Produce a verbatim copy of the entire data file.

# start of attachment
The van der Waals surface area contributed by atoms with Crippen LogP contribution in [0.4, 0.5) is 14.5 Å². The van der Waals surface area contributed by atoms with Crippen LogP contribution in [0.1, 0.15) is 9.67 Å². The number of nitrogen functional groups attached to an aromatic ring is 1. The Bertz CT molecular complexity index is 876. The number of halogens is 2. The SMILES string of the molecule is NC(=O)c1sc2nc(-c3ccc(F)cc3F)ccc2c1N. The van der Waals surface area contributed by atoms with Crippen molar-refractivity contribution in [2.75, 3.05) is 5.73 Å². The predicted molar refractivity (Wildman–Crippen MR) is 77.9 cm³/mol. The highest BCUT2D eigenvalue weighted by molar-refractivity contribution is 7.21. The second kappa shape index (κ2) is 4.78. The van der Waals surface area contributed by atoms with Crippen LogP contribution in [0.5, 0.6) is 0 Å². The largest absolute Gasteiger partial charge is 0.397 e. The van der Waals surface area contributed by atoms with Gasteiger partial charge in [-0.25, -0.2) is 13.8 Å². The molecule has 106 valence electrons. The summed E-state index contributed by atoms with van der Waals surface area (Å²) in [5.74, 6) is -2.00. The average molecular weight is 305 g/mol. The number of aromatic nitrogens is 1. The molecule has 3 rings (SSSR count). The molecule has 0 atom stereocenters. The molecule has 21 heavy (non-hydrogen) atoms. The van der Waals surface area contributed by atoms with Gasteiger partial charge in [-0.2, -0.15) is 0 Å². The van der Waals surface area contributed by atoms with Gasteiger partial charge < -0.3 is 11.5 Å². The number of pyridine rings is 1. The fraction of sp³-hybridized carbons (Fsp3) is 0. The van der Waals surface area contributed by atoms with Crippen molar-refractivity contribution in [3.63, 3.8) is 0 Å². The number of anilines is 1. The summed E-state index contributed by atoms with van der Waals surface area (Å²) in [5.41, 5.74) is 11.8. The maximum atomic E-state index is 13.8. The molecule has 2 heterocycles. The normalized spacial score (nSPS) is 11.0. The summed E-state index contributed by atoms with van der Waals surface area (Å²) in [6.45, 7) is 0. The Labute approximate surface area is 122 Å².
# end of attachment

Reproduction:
The van der Waals surface area contributed by atoms with Crippen LogP contribution in [0.4, 0.5) is 14.5 Å². The van der Waals surface area contributed by atoms with Crippen LogP contribution in [0.1, 0.15) is 9.67 Å². The number of nitrogen functional groups attached to an aromatic ring is 1. The Bertz CT molecular complexity index is 876. The number of halogens is 2. The SMILES string of the molecule is NC(=O)c1sc2nc(-c3ccc(F)cc3F)ccc2c1N. The van der Waals surface area contributed by atoms with Crippen molar-refractivity contribution in [2.75, 3.05) is 5.73 Å². The predicted molar refractivity (Wildman–Crippen MR) is 77.9 cm³/mol. The highest BCUT2D eigenvalue weighted by molar-refractivity contribution is 7.21. The second kappa shape index (κ2) is 4.78. The van der Waals surface area contributed by atoms with Crippen LogP contribution in [0.5, 0.6) is 0 Å². The largest absolute Gasteiger partial charge is 0.397 e. The van der Waals surface area contributed by atoms with Gasteiger partial charge in [-0.25, -0.2) is 13.8 Å². The molecule has 106 valence electrons. The summed E-state index contributed by atoms with van der Waals surface area (Å²) in [5.74, 6) is -2.00. The average molecular weight is 305 g/mol. The number of aromatic nitrogens is 1. The molecule has 3 rings (SSSR count). The molecule has 0 atom stereocenters. The molecule has 21 heavy (non-hydrogen) atoms. The van der Waals surface area contributed by atoms with Gasteiger partial charge in [-0.2, -0.15) is 0 Å². The van der Waals surface area contributed by atoms with Gasteiger partial charge < -0.3 is 11.5 Å². The number of pyridine rings is 1. The fraction of sp³-hybridized carbons (Fsp3) is 0. The van der Waals surface area contributed by atoms with Crippen molar-refractivity contribution in [3.63, 3.8) is 0 Å². The number of anilines is 1. The summed E-state index contributed by atoms with van der Waals surface area (Å²) in [5.41, 5.74) is 11.8. The maximum atomic E-state index is 13.8. The molecule has 2 heterocycles. The normalized spacial score (nSPS) is 11.0. The summed E-state index contributed by atoms with van der Waals surface area (Å²) in [6.45, 7) is 0. The Labute approximate surface area is 122 Å².